Often, the victors didn't simply occupy their newly-won territories; they burned religious buildings to the ground, tortured the opposing clergy to death, and raped and pillaged their way through the scores of citizens who dared follow a different creed.

Holy wars have become secular

Holy wars, crusades, and the like were regular occurrences throughout most of recorded history, at least up until the last few centuries. With the industrial revolution, the enlightenment, and the advent of trade, religious tolerance became more fashionable among ruling powers.

But lets be clear: this did not mean that diverse populations could suddenly coexist. No, the wars continued, but they took on a less religious (and often more racial) bent. Notably, while the subjects and conditions of wars became less focused around religion over time, the religious fervor and zealous hatred for one's opponents often remained.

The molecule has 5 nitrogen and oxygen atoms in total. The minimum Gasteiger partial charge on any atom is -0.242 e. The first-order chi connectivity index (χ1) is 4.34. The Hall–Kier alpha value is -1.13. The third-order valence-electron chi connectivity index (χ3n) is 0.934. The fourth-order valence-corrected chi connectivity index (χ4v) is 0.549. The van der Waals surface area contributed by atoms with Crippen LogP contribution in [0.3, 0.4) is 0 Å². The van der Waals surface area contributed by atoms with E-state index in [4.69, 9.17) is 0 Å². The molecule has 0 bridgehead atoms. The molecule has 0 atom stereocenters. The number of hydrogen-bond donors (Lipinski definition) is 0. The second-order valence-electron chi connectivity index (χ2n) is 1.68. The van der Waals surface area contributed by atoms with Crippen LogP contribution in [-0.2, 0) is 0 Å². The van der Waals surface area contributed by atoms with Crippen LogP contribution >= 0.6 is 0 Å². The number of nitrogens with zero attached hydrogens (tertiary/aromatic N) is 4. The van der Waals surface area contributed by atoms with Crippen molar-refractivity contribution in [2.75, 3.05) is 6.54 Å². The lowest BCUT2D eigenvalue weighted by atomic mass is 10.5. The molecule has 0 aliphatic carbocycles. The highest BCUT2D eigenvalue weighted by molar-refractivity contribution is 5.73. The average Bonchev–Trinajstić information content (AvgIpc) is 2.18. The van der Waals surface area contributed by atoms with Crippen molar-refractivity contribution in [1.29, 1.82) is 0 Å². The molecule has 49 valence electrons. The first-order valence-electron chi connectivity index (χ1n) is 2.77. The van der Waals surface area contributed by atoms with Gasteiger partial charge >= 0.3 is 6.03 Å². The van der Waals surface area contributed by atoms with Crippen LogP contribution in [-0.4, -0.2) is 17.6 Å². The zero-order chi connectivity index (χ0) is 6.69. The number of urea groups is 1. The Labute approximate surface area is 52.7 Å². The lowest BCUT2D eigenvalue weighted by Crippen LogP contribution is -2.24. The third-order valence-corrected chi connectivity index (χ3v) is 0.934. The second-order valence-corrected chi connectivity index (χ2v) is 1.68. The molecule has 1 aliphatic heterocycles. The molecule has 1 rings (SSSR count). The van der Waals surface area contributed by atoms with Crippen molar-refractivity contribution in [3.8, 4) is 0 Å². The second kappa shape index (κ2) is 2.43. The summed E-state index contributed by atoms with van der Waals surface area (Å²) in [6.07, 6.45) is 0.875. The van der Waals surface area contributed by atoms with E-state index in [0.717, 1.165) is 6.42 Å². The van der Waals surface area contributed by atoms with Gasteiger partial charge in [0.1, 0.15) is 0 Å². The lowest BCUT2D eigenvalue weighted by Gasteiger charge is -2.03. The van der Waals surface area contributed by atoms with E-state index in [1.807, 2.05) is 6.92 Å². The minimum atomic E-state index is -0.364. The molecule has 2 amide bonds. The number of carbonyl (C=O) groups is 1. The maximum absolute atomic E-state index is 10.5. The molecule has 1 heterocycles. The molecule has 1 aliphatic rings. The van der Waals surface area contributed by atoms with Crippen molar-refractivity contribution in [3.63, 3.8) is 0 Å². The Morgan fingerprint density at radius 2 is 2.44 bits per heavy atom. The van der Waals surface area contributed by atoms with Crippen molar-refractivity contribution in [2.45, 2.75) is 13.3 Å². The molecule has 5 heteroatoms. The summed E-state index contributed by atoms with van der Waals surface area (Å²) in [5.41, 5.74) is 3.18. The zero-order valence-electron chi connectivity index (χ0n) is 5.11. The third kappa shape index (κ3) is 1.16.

We see this in George Washington's statement at the Constitutional Convention that the successful creation of a United States of America would "demonstrate as visibly the finger of Providence as any possible event in the course of human affairs can ever designate it." And we see it in the Prussian/German use of the phrase "Gott mit uns" (God with us) from the Hapsburgs to the Nazis.

Regardless of substance or justness of a war, leaders on either side and their propagandists will invoke religious symbolism to create a perception that our side is just and Godly while the other side is full of evil, demonic non-humans better to be wiped off the map. Invoking religious symbolism makes it easy to promote cohesion among a group going to battle. But it also makes it easy to dehumanize the enemy. And this all makes it very, very easy to commit horrible atrocities in the name of "justice".